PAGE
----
10.
Int J Environ Res Public Health ; 17(14)2020 07 13.
Article in English | MEDLINE | ID: covidwho-646402

ABSTRACT

(1) Background: The global threat of Coronavirus disease 2019 (COVID-19) continues. The diversity of clinical characteristics and progress are reported in many countries as the duration of the pandemic is prolonged. We aimed to perform a novel systematic review and meta-analysis focusing on findings about correlations between clinical characteristics and laboratory features of patients with COVID-19. (2) Methods: We analyzed cases of COVID-19 in different countries by searching PubMed, Embase, Web of Science databases and Google Scholar, from the early stage of the outbreak to late March. Clinical characteristics, laboratory findings, and treatment strategies were retrospectively reviewed for the analysis. (3) Results: Thirty-seven (n = 5196 participants) COVID-19-related studies were eligible for this systematic review and meta-analysis. Fever, cough and fatigue/myalgia were the most common symptoms of COVID-19, followed by some gastrointestinal symptoms which are also reported frequently. Laboratory markers of inflammation and infection including C-reactive protein (CRP) (65% (95% confidence interval (CI) 56-81%)) were elevated, while lymphocyte counts were decreased (63% (95% CI 47-78%)). Meta-analysis of treatment approaches indicated that three modalities of treatment were predominantly used in the majority of patients with a similar prevalence, including antiviral agents (79%), antibiotics (78%), and oxygen therapy (77%). Age was negatively correlated with number of lymphocytes, but positively correlated with dyspnea, number of white blood cells, neutrophils, and D-dimer. Chills had been proved to be positively correlated with chest tightness, lung abnormalities on computed tomography (CT) scans, neutrophil/lymphocyte/platelets count, D-dimer and CRP, cough was positively correlated with sputum production, and pulmonary abnormalities were positively correlated with CRP. White blood cell (WBC) count was also positively correlated with platelet counts, dyspnea, and neutrophil counts with the respective correlations of 0.668, 0.728, and 0.696. (4) Conclusions: This paper is the first systematic review and meta-analysis to reveal the relationship between various variables of clinical characteristics, symptoms and laboratory results with the largest number of papers and patients until now. In elderly patients, laboratory and clinical characteristics indicate a more severe disease course. Moreover, treatments such as antiviral agents, antibiotics, and oxygen therapy which are used in over three quarters of patients are also analyzed. The results will provide "evidence-based hope" on how to manage this unanticipated and overwhelming pandemic.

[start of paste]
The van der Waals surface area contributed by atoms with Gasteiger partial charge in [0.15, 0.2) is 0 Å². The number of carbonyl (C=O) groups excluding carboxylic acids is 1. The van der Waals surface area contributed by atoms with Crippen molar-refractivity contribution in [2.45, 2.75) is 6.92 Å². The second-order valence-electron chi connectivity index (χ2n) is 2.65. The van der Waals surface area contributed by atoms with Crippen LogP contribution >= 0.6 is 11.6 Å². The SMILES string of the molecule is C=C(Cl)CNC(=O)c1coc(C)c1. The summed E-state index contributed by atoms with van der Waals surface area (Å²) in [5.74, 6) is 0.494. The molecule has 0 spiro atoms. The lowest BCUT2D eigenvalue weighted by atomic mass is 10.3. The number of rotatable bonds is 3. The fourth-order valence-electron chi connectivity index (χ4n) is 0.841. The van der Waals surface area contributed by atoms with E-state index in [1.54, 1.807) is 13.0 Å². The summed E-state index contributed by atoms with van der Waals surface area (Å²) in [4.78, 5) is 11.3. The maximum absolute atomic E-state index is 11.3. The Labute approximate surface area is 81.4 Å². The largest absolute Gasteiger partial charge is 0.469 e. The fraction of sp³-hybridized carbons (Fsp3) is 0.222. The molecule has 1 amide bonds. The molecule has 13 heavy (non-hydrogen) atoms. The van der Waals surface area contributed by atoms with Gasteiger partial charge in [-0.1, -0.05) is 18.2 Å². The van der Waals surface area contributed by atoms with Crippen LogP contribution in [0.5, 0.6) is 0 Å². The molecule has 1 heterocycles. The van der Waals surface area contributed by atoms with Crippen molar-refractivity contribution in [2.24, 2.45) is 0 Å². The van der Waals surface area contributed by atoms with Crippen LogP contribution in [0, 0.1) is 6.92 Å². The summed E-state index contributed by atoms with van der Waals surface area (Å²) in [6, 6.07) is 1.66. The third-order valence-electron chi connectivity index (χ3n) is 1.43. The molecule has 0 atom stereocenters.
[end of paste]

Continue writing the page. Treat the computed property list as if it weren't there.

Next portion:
Subject(s)
Coronavirus Infections/diagnosis , Coronavirus Infections/therapy , Pneumonia, Viral/diagnosis , Pneumonia, Viral/therapy , Age Factors , Betacoronavirus , C-Reactive Protein/analysis , COVID-19 , Chills/virology , Cough/virology , Dyspnea/virology , Fibrin Fibrinogen Degradation Products/analysis , Humans , Inflammation/virology , Leukocyte Count , Lymphocyte Count , Pandemics , Platelet Count , SARS-CoV-2